2017-01-26 / Front Page

Building jumps 23.5%

Remarkably, home sales rise by same rate
By Amy Hubbell
Of The Enterprise staff


ELMWOOD TOWNSHIP builder Joe Francetic operates a crane at a construction project off M-22. ELMWOOD TOWNSHIP builder Joe Francetic operates a crane at a construction project off M-22. The value of building permits issued by the county jumped 23.5 percent last year, keeping workers in the construction trades hopping and business owners on the lookout for more help.

According to the county Construction Code Authority’s (CCA) year-end report, the estimated value of projects for which permits were issued totaled $57,247,890 — just $192,719 short of the all-time high recorded in 2000.

The figure, however, is somewhat skewed because of changes made in 2007 in how permits are tallied. A graph on Page 2 shows that construction has not yet returned to the levels leading up to the housing crunch that started in 2008.

Still, builders have been happy — especially when their crews are full.

Jon Stimson of Good Harbor Builders was busy last year with small-scale projects — like decks, dormers and small additions. He was hindered from taking on bigger projects because the construction labor pool is small.

FRANCETIC HOME Builders is remodeling this home on M-22 in Elmwood Township.FRANCETIC HOME Builders is remodeling this home on M-22 in Elmwood Township.“I haven’t taken on new work (because of the labor shortage),” Stimson said. “It’s not fair to my clients.”

About one quarter of last year’s permits — some 139 — were for new single-family dwellings. It marked the third-straight year of growth since the Enterprise began tracking new home starts in 2014. That year, permits for single-family dwellings totaled just 99.

New home construction, needed to keep up with demand for homes in Leelanau County, represented about 67 percent of the total value of permitted projects.

That demand for home building projects prompted a subcontractor working in Leelanau County to become a general contractor.

Joe Francetic ran a 26-member framing crew out of Elmwood Township until three years ago, when he made the move from subcontractor to contractor. With 16 years of experience in the building trades, he’s now owner of Francetic Home Builders and working on his client’s building projects from conception to completion.

“If you’re not busy, there is something going on,” Francetic said of the strong construction trades market. “The hardest part is finding good people. Many of my people have gone out on their own, and I can’t blame them for that.”

Francetic said he never considered abandoning his steady work in a subcontractor role in the years immediately following the housing collapse.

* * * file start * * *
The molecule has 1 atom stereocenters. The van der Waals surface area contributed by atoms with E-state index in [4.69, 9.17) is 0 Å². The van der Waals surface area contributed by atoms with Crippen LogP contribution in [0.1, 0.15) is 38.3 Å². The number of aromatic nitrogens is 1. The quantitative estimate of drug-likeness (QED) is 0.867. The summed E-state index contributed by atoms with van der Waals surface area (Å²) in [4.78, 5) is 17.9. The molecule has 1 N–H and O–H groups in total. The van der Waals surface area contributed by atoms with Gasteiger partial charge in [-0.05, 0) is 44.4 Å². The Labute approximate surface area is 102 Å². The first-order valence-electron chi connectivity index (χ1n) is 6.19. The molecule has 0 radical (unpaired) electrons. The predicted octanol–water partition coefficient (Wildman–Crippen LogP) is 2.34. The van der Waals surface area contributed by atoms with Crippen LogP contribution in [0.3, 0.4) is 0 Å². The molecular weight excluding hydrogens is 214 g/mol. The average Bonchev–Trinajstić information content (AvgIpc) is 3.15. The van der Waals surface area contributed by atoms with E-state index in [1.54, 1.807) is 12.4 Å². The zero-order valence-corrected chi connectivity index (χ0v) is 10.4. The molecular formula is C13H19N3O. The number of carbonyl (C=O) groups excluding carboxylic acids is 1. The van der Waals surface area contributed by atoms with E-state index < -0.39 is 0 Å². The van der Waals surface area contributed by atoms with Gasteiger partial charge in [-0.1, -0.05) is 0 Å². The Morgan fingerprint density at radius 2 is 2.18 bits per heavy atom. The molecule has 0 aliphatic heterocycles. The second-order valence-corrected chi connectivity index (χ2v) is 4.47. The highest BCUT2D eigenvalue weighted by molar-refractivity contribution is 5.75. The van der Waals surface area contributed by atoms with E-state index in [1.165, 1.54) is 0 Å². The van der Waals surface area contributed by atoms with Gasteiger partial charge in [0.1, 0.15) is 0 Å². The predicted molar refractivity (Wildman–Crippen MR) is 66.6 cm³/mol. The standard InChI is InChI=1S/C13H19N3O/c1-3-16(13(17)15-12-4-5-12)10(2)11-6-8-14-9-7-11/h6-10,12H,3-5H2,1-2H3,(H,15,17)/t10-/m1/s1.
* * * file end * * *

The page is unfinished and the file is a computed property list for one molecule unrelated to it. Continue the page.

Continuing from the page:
“It would be too scary,” he said.

The project he was working on last week off M-22 in Elmwood Township exemplified the type of demand that kept contractors humming in 2016. He was working for a couple who owned and rented out the home for years. With retirement looming, they are selling their home near Lansing and plan to live full-time in the county.

As their extended family expands, they need more room — and their home needs a facelift. Francetic is turning a one-story ranch to a bayside, two-story home complete with a “mancave” covered bar overlooking West Grand Traverse Bay.

There were no new home starts last year for Steve and Jackie Cuson of Sweetwater Contracting in Leelanau Township. But they were still busy.

“It was more like the year of the kitchen,” Jackie Cuson said. “This winter going on into 2017, interest spilled over into bathrooms.”

She is optimistic about the year to come.

“Our phone has been ringing and we’ve had a lot of interest on the website.”

Laura and Thomas Cavendish of Lord & Lady Construction are as busy as they’ve ever been. The couple started their business in 2008 at the onset of the housing crash and have slowly built their work load to include everything from repairs to single-family homes.

“We have a whole home-build ready to go any day as soon as the permits are issued,” Laura Cavendish said.

Like other contractors, Lord and Lady has been challenged by a lack of crew members. When the house-building market tanked in 2009, so did the financial outlook for those in the skilled building trades. Many left the area or changed their occupation altogether.

“We have some good guys working for us but it’s hard to find people,” Cavendish said. “McDonalds pays $11 an hour for a lot less physical work. Construction is hard work.”

Less than a month into the new year, the contractor’s calendar is filling up fast. In addition to the pending new home project, they have remodels scheduled and another single-family residence appears to be in the works for later this year.

“There’s a lot of work and not enough people to do it,” she said.

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